KIRKE: Which is much prettier when you remember to close your mouth because otherwise you look like you're on drugs.
EISENBERG: Oh, right because you were just standing there waving your arms around with your mouth open, right, it looks - so this is kind of a big deal because there has not been a female representation of a conductor on the silver screen.
KIRKE: No, never. And my conducting coach, Eimear Noone - she is Irish - and she was like almost in tears when she was like training me how to be a conductor. And she was amazing. It's a very beautiful thing to, like, pretend that you're telling a room of like 150 people what to do and that they're all listening to you, like, pretending that they all are doing exactly what you want them to do. That's amazing.
EISENBERG: That you are the ultimate authority in this, like, very beautiful thing?
EISENBERG: OK. So what have you learned about oboe players as people?
KIRKE: Well, apparently, oboists might - well, one was like oboists are the best kissers. And I was like that is so - I would never make that connection because you - I guess you can't see it on the radio, but, like, you literally go like that.
EISENBERG: Like you turn your lips inside almost, right?
KIRKE: I've never kissed anyone like that.
KIRKE: And then you like blow out your cheeks. So apparently, they're great kissers and also a little crazy. But I think that all people in an orchestra would say that like they're crazy because you kind of have to be. I mean, it's like Olympic-athlete level of commitment to that instrument. You start when you're like 3, and then you practice for at least five hours every day until you make it. And then you might not make it.
EISENBERG: Have you had letters or feedback - positive and maybe even pointing things out from classical music fans?
KIRKE: Yeah. I mean, they're just like excited, which is so nice because if you're going to represent, like, another culture, you would hope that they'd like it and not be like mad at you for your bad job at it. So I'm just happy that they dig it.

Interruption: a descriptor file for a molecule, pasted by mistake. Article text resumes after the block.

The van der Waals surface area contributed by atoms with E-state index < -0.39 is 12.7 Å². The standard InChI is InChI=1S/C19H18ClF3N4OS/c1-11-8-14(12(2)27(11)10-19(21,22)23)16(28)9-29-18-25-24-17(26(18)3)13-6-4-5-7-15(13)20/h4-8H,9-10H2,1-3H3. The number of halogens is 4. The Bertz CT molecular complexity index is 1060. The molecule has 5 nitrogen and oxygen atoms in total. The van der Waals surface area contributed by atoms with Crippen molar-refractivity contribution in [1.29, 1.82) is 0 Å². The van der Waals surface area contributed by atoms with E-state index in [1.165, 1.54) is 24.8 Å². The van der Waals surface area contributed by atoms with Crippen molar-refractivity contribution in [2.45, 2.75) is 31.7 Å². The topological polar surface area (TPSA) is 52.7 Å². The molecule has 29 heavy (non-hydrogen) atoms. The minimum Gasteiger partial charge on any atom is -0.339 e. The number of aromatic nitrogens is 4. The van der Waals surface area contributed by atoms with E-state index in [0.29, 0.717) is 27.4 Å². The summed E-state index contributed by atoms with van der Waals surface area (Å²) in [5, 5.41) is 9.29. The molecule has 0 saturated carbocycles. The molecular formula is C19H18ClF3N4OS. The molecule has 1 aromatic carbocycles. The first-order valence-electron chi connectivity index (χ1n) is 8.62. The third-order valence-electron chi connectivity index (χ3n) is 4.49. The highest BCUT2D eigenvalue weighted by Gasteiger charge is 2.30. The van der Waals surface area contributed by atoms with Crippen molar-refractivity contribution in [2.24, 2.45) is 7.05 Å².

EISENBERG: So they're excited. No one's been like, by the way, when you hold the oboe or...
KIRKE: One person said that my pinky like double joints when I play. And then I'm like, you're not watching the show correctly.
EISENBERG: Right. If that's what you're getting out of it, like, you're not even enjoying any of the dialogue or the relationships, just the pinky. Interesting. Well, of course, that's what they're focused on. And what have you learned about conductors as people?
KIRKE: Oh, my God. Well, I mean, I've learned this crazy statistic, which is that of the world's 150 major orchestras, only four of them are led by women. So it's like many major industries - dominated by men, mostly white men. And it's very difficult to kind of take power in those worlds.
EISENBERG: Yeah. So you are the embodiment of that in this fictional series. So hopefully, that will inspire people.
KIRKE: Yes, that would be so cool.
EISENBERG: So, you know, before "Mozart In The Jungle," your breakout role was in Noah Baumbach's film "Mistress America." You played Tracy, who has an interesting relationship with Greta Gerwig's character Brooke - sort of part mentor, part infatuation, part big sister-little sister. Did you draw any inspiration as an actor being in real life the youngest sibling of four?